By Chara Kramer, assistant editor, The Fourth River
Every time someone learns that I hate winter—and I mean hate it—they ask me if I’m from the south.
“No,” I always answer. “I just wish I was.”
When I was eighteen, I was diagnosed with Raynaud’s Syndrome. Not a very dangerous illness, but an uncomfortable one. When I get too cold, my fingers and toes turn white and burn, due to the smaller arteries narrowing. This means that my body sometimes has trouble circulating my blood.
When I moved to Pittsburgh for graduate school this past August, everyone told me: BEWARE PITTSBURGH WINTER. For me, that is huddling up by the heaters when it turned 2 degrees outside. I’m the one walking around campus in two pairs of gloves, three scarves, and a fuzzy hat. I’ve heard the stories, though; I know that this particular winter is absolutely nothing in comparison to winters past. And when I hear that, I can’t help but feel both grateful and concerned.
As I write this, it is currently 63 degrees outside. In February. In Pittsburgh. While I love when the weather turns warmer, I can’t help but realize this is a serious issue for our world. We might be getting nicer spring weather in the middle of winter, but according to NASA, heat waves are to now be expected more often, as well as droughts. Not to mention the summer temperatures are just going to climb higher and higher.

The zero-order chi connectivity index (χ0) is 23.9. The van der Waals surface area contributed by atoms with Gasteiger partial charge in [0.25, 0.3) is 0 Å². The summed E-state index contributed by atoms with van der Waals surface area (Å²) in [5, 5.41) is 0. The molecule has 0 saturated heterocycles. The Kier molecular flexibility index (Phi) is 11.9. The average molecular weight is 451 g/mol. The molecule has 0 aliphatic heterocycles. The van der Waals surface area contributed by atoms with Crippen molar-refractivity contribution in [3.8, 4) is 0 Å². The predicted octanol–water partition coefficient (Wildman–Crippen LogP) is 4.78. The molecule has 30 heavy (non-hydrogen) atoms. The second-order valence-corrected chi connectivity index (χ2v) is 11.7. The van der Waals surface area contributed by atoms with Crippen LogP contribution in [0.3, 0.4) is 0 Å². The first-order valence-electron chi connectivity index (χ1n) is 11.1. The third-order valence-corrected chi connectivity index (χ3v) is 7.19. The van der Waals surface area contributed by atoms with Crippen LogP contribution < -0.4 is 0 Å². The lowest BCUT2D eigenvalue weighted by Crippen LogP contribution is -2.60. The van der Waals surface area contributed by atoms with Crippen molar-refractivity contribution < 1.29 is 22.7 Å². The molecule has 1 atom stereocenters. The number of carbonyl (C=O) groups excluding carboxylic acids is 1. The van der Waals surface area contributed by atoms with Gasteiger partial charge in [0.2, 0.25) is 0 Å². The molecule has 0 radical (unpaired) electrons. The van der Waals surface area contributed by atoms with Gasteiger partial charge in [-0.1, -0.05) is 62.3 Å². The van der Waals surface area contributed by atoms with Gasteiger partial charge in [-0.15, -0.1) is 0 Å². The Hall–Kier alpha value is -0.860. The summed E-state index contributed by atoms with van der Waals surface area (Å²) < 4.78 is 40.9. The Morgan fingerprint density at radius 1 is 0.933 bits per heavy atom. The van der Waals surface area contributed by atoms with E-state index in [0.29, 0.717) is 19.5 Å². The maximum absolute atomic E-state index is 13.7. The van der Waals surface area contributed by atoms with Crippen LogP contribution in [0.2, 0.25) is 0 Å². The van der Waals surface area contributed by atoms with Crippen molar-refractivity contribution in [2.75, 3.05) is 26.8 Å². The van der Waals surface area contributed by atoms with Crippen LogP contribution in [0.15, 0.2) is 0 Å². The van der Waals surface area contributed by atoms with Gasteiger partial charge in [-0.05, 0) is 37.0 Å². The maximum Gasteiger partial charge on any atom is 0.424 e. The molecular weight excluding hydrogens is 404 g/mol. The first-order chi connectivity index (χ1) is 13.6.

These changes also seem to be happening faster than expected. In 2014, while it was still a fairly warmer Christmas Eve, the winter months of January and February seemed to stay winter months. This year, we experienced a 70-degree Christmas Eve, and temperatures in the Pittsburgh area have reached almost 70 degrees again in January and February more than once. According to the journal, Nature, the faster the climate changes, the less time plants and animals have to adapt. The fact that we’ve experienced spring weather several times since Christmas is not encouraging for the ecosystems. What will it be like next February in Pittsburgh? In Florida right now, it is 77 degrees. But could that change in the next few years?
I do want to move down south one day. That has been my plan for the last ten years. To run from the winter, forget what a snow day even is, and never have my fingers turn ice white again. But with the changing climate, I’m beginning to wonder if moving down south will even give me the warmth I need. It’s unsettling and worrisome, not just for me and my health, but for the health of all species.
I’m loving the warmth, but I think I would prefer the cold out here in Pittsburgh, where it belongs.